The Affidavit for Search Warrant is a standard form signed and sworn by the special agent that summarizes the specifics of the search warrant. The application addresses the particulars of the person, property, or premises to be searched; and the nature of the alleged criminal violation. When it is anticipated that a computer is on site, the following issues should be considered when obtaining a search warrant:
1) The role of the computer in the alleged offense;
2) The IRS agent should articulate a factual basis to believe that the computer was used for the creation and/or storage of evidentiary records;
3) The affidavit should describe with particularity the places to be searched and the items to be seized. The affidavit should also describe the hardware components of the computer and data domiciled within the computer;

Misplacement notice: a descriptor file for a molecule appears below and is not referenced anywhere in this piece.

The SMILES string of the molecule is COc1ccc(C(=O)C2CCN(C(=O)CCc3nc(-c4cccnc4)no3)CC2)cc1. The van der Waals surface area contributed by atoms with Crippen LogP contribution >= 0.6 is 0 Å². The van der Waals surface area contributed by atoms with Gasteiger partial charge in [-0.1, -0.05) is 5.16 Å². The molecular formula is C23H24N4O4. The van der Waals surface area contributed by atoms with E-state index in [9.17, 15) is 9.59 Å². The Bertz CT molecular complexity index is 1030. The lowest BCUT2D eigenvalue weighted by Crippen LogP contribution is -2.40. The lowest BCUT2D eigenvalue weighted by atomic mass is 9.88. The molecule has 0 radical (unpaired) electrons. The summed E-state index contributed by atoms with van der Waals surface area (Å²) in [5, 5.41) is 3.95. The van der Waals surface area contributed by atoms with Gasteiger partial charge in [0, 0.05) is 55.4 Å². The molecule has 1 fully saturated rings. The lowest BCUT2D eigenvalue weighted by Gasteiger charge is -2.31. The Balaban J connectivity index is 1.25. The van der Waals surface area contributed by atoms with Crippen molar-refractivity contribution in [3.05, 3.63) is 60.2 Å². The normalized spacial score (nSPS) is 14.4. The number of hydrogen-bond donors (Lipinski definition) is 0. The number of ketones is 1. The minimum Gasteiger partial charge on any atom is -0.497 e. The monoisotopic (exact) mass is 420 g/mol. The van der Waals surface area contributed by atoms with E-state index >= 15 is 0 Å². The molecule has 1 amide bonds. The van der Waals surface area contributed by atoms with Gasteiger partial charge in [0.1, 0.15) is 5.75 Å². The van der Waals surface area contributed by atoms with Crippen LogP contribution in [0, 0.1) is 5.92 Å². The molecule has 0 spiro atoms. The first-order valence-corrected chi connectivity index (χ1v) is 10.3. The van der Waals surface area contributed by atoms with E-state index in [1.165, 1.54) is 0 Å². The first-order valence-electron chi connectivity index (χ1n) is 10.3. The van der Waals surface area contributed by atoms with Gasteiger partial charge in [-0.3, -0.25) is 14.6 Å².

4) The affidavit should discuss the possibility of email on the computer. The affidavit should identify whose email is going to be read and if it is subject to search.
In order to obtain a search warrant, the IRS agents must convince a Federal Judge Magistrate through the affidavit that there is probable cause to believe that:
1. A crime has been committed;
2. Items sought may be seized by virtue of their connection to the crime;
3. Items sought are on the premises to be searched.
The search and seizure of computers is a highly technical and evolving area of search warrant law. Several laws and regulations govern obtaining evidence from electronic sources such as computers. These statutes impose restrictions and obligations on the IRS. At a minimum, the following should be carefully examined anytime the IRS seizes a computer or computers: